Prof Jeremy Hodgen
Professor of Mathematics Education, King's College London
The UK mathematics problem: What can be learnt from international comparative research?
Should we teach mathematics more like the Finns or the Chinese? In this talk, Jeremy will reflect on the strengths and weaknesses of mathematics education in the UK in comparison to other systems internationally. He will draw on the findings of three studies recently carried out for the Nuffield Foundation together with evidence from the Trends in International Mathematics and Science Study (TIMSS) and the Programme for International Student Assessment (PISA). Jeremy will finish his talk by discussing what can be learnt from international comparisons as well as the potential pitfalls of 'borrowing' practices and policies from overseas.
Dr Karin Zimmer
Researcher, German Institute for International Pedagogical Research
TIMSS shock, PISA catastrophe: How international comparisons affected educational policy in Germany
The big international surveys increasingly are having an impact on national systems around the world. But there is much naïve talk of how different nations have responded to them. Many commentators recount Germany's 'panic' response to PISA. Indeed the TIMSS and PISA studies (1995 and 2000 respectively) did shock society in Germany. But the subsequent wide-spread discussion ALSO led to wide-ranging changes in educational policies and practice, AND a carefully-formulated programme of domestic research. Dr Karin Zimmer will present Germany as a fascinating case study of responsible reaction to international surveys and its outcomes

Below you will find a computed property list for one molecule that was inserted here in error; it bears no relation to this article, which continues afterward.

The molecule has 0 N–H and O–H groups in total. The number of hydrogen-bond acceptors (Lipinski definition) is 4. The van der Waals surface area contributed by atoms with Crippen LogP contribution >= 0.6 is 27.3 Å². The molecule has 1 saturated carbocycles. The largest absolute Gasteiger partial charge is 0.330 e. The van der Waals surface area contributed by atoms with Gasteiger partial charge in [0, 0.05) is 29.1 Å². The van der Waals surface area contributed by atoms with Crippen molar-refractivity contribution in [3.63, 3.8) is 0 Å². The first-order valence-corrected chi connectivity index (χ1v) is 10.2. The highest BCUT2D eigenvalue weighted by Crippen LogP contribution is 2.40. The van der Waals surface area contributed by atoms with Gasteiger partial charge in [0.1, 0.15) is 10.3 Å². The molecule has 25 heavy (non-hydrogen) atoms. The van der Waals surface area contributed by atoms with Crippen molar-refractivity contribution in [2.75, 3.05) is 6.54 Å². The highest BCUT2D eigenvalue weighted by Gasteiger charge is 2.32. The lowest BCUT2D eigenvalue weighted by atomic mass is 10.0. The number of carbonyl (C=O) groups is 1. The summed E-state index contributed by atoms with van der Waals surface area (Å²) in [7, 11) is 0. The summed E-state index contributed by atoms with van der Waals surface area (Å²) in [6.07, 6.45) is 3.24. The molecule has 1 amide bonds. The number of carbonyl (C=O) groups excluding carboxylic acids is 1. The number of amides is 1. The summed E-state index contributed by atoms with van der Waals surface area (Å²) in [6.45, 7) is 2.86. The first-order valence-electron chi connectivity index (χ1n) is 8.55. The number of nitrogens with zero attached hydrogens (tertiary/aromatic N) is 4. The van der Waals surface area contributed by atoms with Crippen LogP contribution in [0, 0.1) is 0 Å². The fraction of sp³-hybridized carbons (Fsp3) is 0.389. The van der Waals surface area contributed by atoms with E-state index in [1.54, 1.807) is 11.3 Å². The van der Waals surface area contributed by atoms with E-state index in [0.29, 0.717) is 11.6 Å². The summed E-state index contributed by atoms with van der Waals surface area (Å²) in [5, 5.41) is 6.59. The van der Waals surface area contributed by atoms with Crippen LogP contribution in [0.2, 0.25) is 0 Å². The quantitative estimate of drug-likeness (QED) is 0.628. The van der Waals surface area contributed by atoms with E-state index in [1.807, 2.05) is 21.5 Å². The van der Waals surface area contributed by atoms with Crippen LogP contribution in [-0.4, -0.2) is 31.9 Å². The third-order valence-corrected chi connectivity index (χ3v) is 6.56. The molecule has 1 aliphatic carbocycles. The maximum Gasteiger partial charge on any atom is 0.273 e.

||Lunch and networking
||The impact of an international education - case studies from around the world
Dr Stephen Spurr
Managing Director, Reddam House Europe
Constructing an international curriculum
With the aim of preparing the pupils of today to become the global citizens of tomorrow, much more careful thought needs to be given to the principles underpinning the curriculum before choosing the qualifications to certify it.
As a Former Head Master at Westminster School, Dr Stephen Spurr will share his experience in leading a highly successful boarding and day school to the top of league tables and securing the future of his students in globally ranked Russell Group Universities and Ivy-League Colleges in the US. He is now Managing Director Europe of the Reddam House group, an expanding network of high-performing schools in South Africa and Australia; and this new post has provided further insight into curriculum design for a global future.